Once, a county cattleman went to Chicago and sold his beef. He returned to Lyons with a sizeable check and asked Pickles to cover it -- which he could, since he always had $20,000 to 40,000 in his safe (Jack recently sold it, and it was still as solid as the night thieves took a sledge hammer to it, in vain). Pickles said that he’d cash the check for $20, but the outraged man left in a snit. Up and down Main Avenue he went, trying to get another to cash it, but no one could. So, back to Pickles he went, crabbing, “I guess I’ll have to deal with you!”
Charlie Overkamp (1885-1971) began with “Pickles” in 1911, after homesteading in Casper, Wyoming. He had picked up his skills while barbering on the side there, just to eat. At one time, that shop had three chairs, three pool tables, a bathtub, a card room, and a tailor shop. Charlie retired in 1968.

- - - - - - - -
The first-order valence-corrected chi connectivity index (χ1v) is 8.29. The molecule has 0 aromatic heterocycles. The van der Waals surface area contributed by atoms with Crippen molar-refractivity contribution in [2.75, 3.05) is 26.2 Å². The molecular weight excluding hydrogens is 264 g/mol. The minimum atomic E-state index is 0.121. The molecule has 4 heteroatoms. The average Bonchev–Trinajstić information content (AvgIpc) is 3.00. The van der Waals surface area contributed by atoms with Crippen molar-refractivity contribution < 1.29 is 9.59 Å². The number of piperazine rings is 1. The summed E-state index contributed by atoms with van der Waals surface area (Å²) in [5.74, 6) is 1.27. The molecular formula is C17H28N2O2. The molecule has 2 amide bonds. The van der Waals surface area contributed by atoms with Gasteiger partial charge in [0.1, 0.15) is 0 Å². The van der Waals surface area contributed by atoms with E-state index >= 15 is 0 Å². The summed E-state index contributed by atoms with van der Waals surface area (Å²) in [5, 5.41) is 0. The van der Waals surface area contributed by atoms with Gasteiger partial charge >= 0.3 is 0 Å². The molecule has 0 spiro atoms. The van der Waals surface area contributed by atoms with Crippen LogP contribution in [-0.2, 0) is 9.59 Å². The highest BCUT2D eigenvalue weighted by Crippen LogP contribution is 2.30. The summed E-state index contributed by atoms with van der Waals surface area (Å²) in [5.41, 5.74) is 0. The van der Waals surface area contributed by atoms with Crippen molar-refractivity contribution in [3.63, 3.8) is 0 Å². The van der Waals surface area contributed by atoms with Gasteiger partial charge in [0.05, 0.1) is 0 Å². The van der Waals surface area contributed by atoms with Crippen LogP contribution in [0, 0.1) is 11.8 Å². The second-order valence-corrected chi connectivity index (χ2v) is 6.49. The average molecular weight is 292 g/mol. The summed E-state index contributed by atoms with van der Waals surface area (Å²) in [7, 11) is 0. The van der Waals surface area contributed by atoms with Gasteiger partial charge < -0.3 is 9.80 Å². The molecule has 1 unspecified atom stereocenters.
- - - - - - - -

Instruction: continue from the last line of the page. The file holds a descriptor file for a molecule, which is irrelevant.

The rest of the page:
In its heyday, there were over forty barbershops in town, but that dwindled to twenty in the 1970’s. Now fewer than a dozen traditional shops exist, with no frills… not even shaves… and outlining is done with an electric trimmer. No backroom, no pool tables. But barbers’ chairs seem to stay full; places men continue to gather and talk, often adjourning to nearby fast food places for more talk. Conversation is still part and parcel of a barbershop experience.
Other old time barbers were Allan Judge, Al Erhart, Floyd Bickford at the Brass Rail, and Frank Conboy around the corner on 4th Ave. with Dick Westbo. Who can ever forget Claude Arney on 2nd Street?! He was seen at a continuing education meeting when he was 80 years old, watching a demonstration by some woman showing how to weave flowers into female hair-do’s, and they asked him, “Claude, are you thinking of using this concept in your business?” He dead-panned back, “Hell no, I’m watching the girls.”